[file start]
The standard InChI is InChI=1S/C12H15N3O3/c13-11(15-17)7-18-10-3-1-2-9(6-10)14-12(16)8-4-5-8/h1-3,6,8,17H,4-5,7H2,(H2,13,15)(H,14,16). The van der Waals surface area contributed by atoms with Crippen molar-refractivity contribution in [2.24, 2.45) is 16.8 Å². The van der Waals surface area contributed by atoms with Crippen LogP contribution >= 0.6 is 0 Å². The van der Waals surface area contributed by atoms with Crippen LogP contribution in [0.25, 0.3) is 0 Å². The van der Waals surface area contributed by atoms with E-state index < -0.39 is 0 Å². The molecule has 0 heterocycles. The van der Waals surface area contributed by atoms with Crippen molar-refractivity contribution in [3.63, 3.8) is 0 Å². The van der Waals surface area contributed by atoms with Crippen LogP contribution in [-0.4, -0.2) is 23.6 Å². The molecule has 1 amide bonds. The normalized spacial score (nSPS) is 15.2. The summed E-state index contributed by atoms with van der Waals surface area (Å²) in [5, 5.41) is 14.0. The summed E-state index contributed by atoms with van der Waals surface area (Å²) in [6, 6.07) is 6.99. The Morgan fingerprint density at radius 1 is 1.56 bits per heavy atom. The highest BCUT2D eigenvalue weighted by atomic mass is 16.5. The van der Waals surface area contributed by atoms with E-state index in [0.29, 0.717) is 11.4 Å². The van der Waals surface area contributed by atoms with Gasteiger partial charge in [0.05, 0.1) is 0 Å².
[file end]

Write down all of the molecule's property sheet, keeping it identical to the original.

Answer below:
The standard InChI is InChI=1S/C12H15N3O3/c13-11(15-17)7-18-10-3-1-2-9(6-10)14-12(16)8-4-5-8/h1-3,6,8,17H,4-5,7H2,(H2,13,15)(H,14,16). The van der Waals surface area contributed by atoms with Crippen molar-refractivity contribution in [2.24, 2.45) is 16.8 Å². The van der Waals surface area contributed by atoms with Crippen LogP contribution >= 0.6 is 0 Å². The van der Waals surface area contributed by atoms with Crippen LogP contribution in [0.25, 0.3) is 0 Å². The van der Waals surface area contributed by atoms with E-state index < -0.39 is 0 Å². The molecule has 0 heterocycles. The van der Waals surface area contributed by atoms with Crippen molar-refractivity contribution in [3.63, 3.8) is 0 Å². The van der Waals surface area contributed by atoms with Crippen LogP contribution in [-0.4, -0.2) is 23.6 Å². The molecule has 1 amide bonds. The normalized spacial score (nSPS) is 15.2. The summed E-state index contributed by atoms with van der Waals surface area (Å²) in [5, 5.41) is 14.0. The summed E-state index contributed by atoms with van der Waals surface area (Å²) in [6, 6.07) is 6.99. The Morgan fingerprint density at radius 1 is 1.56 bits per heavy atom. The highest BCUT2D eigenvalue weighted by atomic mass is 16.5. The van der Waals surface area contributed by atoms with E-state index in [0.29, 0.717) is 11.4 Å². The van der Waals surface area contributed by atoms with Gasteiger partial charge in [0.05, 0.1) is 0 Å².